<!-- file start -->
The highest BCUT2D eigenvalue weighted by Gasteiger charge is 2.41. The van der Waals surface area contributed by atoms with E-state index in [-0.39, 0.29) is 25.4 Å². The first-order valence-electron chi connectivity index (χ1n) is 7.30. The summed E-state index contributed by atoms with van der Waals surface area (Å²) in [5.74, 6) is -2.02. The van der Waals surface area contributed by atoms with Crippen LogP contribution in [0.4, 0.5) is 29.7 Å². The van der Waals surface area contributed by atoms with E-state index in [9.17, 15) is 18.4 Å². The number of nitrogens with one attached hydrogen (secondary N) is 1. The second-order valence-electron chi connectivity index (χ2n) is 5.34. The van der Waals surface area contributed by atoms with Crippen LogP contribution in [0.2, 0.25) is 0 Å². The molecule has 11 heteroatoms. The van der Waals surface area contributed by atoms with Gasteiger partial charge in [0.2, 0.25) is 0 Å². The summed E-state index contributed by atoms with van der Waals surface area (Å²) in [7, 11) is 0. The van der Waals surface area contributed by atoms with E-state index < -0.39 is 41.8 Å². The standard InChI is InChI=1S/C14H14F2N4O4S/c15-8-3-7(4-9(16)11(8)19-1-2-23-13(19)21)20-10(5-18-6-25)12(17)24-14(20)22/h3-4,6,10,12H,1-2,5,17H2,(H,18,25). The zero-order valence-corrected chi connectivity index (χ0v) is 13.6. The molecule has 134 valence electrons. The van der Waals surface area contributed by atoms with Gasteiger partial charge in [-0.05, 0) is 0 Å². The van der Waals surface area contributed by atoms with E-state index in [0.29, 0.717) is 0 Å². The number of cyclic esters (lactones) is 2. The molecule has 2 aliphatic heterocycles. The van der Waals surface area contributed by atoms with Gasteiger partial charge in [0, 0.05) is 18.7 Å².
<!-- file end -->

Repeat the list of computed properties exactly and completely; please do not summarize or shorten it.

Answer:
The highest BCUT2D eigenvalue weighted by Gasteiger charge is 2.41. The van der Waals surface area contributed by atoms with E-state index in [-0.39, 0.29) is 25.4 Å². The first-order valence-electron chi connectivity index (χ1n) is 7.30. The summed E-state index contributed by atoms with van der Waals surface area (Å²) in [5.74, 6) is -2.02. The van der Waals surface area contributed by atoms with Crippen LogP contribution in [0.4, 0.5) is 29.7 Å². The van der Waals surface area contributed by atoms with E-state index in [9.17, 15) is 18.4 Å². The number of nitrogens with one attached hydrogen (secondary N) is 1. The second-order valence-electron chi connectivity index (χ2n) is 5.34. The van der Waals surface area contributed by atoms with Crippen LogP contribution in [0.2, 0.25) is 0 Å². The molecule has 11 heteroatoms. The van der Waals surface area contributed by atoms with Gasteiger partial charge in [0.2, 0.25) is 0 Å². The summed E-state index contributed by atoms with van der Waals surface area (Å²) in [7, 11) is 0. The van der Waals surface area contributed by atoms with E-state index < -0.39 is 41.8 Å². The standard InChI is InChI=1S/C14H14F2N4O4S/c15-8-3-7(4-9(16)11(8)19-1-2-23-13(19)21)20-10(5-18-6-25)12(17)24-14(20)22/h3-4,6,10,12H,1-2,5,17H2,(H,18,25). The zero-order valence-corrected chi connectivity index (χ0v) is 13.6. The molecule has 134 valence electrons. The van der Waals surface area contributed by atoms with Gasteiger partial charge in [-0.05, 0) is 0 Å². The van der Waals surface area contributed by atoms with E-state index in [0.29, 0.717) is 0 Å². The number of cyclic esters (lactones) is 2. The molecule has 2 aliphatic heterocycles. The van der Waals surface area contributed by atoms with Gasteiger partial charge in [0, 0.05) is 18.7 Å².